If it hadn’t been so excruciatingly sad, Alex Jones’s defamation trial might have been cathartic.
Mr. Jones, the supplement-slinging conspiracy theorist, was ordered to pay more than $45 million in damages to Neil Heslin and Scarlett Lewis, the parents of a 6-year-old who was murdered in the 2012 mass shooting at Sandy Hook Elementary School in Newtown, Conn. The jury’s verdict came after Mr. Jones was found liable for defaming Mr. Heslin and Ms. Lewis, whom for years he falsely accused of being crisis actors in a “false flag” operation plotted by the government.
To the victims of Mr. Jones’s harassment campaigns, and to those who have followed his career for years, the verdict felt long overdue — a notorious internet villain finally facing real consequences for his actions. The families of the children killed at Sandy Hook, many of whom have waited years to see Mr. Jones pay for his lies, are no doubt relieved.
But before we celebrate Mr. Jones’s comeuppance, we should acknowledge that the verdict against him is unlikely to put much of a dent in the phenomenon he represents: belligerent fabulists building profitable media empires with easily disprovable lies.
Mr. Jones’s megaphone has shrunk in recent years — thanks, in part, to decisions by tech platforms like Facebook and Twitter to bar him from their services. But his reach is still substantial, and he has more influence than you might think.
Court records showed that Mr. Jones’s Infowars store, which sells dubious performance-enhancing supplements and survival gear, made more than $165 million from 2015 to 2018. Despite his deplatforming, Mr. Jones still appears as a guest on popular podcasts and YouTube shows, and millions of Americans still look to him as, if not a reliable chronicler of current events, at least a wacky diversion. (And a wealthy one — an expert witness in the trial estimated the net worth of Mr. Jones and Free Speech Systems, his holding company, at somewhere between $135 million and $270 million.)
In the coming weeks, Mr. Jones — a maestro of martyrdom — will no doubt spin his court defeat into hours of entertaining content, all of which will generate more attention, more subscribers, more money.
But a bigger reason for caution is that, whether or not Mr. Jones remains personally enriched by his lies, his shtick is everywhere these days.
You can see and hear Mr. Jones’s influence on Capitol Hill, where attention-seeking Republican politicians often sound like they’re auditioning for slots on Infowars. When Representative Marjorie Taylor Greene, Republican of Georgia, suggests that a mass shooting could have been orchestrated to persuade Republicans to support gun-control measures, as she did in a Facebook post about the July 4 shooting in Highland Park, Ill., she’s playing hits from Mr. Jones’s back catalog. Mr. Jones also played a role in fueling the Jan. 6, 2021, attack on the Capitol, in ways we are still learning about. (The House panel investigating the insurrection has asked for a copy of the text messages from Mr. Jones’s phone that were mistakenly sent to the lawyers representing the plaintiffs in his defamation case.)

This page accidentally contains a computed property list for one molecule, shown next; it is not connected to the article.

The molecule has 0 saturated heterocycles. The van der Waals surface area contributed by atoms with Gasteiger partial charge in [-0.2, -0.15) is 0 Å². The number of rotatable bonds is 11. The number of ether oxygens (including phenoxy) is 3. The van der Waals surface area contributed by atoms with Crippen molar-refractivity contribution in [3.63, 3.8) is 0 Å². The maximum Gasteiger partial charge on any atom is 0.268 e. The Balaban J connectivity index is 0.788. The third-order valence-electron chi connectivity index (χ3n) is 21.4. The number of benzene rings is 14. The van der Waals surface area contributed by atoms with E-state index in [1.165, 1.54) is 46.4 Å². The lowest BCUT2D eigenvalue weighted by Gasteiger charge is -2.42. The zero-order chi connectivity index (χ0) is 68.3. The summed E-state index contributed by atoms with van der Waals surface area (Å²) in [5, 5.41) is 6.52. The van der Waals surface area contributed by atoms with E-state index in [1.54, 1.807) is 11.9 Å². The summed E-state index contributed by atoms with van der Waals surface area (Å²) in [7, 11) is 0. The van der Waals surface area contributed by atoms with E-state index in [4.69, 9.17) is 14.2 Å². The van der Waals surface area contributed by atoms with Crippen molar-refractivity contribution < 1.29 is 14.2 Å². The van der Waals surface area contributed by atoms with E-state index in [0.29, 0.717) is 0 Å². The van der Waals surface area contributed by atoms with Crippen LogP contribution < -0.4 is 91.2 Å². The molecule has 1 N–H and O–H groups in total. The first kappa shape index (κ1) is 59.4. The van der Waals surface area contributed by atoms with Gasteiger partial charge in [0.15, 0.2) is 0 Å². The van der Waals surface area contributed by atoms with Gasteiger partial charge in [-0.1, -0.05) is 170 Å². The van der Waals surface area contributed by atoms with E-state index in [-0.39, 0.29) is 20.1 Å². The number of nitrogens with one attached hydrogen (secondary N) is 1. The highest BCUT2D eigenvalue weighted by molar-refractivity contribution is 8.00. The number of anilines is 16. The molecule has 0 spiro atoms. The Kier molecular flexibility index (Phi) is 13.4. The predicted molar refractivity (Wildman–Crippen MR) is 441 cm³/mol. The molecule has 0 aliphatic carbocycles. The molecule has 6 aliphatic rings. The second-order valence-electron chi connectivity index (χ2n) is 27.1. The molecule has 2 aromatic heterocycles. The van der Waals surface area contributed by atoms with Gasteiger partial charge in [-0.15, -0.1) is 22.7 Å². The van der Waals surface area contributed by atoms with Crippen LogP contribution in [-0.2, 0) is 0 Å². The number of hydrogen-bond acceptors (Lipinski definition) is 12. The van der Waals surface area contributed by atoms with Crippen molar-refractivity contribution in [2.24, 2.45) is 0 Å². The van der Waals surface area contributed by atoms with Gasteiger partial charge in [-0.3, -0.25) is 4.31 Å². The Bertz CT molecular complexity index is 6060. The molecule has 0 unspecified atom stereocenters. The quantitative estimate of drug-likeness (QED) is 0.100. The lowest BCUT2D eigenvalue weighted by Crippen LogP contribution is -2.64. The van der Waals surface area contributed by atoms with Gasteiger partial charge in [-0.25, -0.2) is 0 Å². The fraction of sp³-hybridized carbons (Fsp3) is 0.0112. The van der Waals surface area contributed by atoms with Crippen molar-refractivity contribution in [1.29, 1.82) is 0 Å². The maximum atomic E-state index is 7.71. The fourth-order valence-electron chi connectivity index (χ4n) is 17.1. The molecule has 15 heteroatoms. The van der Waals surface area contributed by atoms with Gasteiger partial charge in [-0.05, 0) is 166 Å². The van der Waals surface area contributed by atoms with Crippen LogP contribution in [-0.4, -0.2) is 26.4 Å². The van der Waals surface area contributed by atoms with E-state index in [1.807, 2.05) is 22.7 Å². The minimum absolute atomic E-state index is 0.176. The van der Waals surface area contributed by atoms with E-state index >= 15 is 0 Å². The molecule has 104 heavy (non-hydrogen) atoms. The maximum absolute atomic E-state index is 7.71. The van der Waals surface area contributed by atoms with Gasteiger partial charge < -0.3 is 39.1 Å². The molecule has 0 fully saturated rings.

You can also see Mr. Jones’s influence in right-wing media. When Tucker Carlson stokes nativist fears on his Fox News show, or when a Newsmax host spins a bizarre conspiracy theory about an effort by Nancy Pelosi, the House speaker, to have Justice Brett Kavanaugh of the Supreme Court killed, it’s proof that Infowars’ DNA has entered the conservative bloodstream.
Even outside politics, Mr. Jones’s choleric, wide-eyed style has influenced the way in which a new generation of conspiracy theorists looks for fame online.
These creators don’t all rant about goblins and gay frogs, as Mr. Jones has. But they’re pulling from the same fact-free playbook. Some of them focus on softer subject matter — like the kooky wellness influencers who recently went viral for suggesting that Lyme disease is a “gift” caused by intergalactic space matter, or like Shane Dawson, a popular YouTube creator who has racked up hundreds of millions of views with conspiracy theory documentaries in which he credulously examines claims such as “Chuck E. Cheese reuses uneaten pizza” and “Wildfires are caused by directed energy weapons.”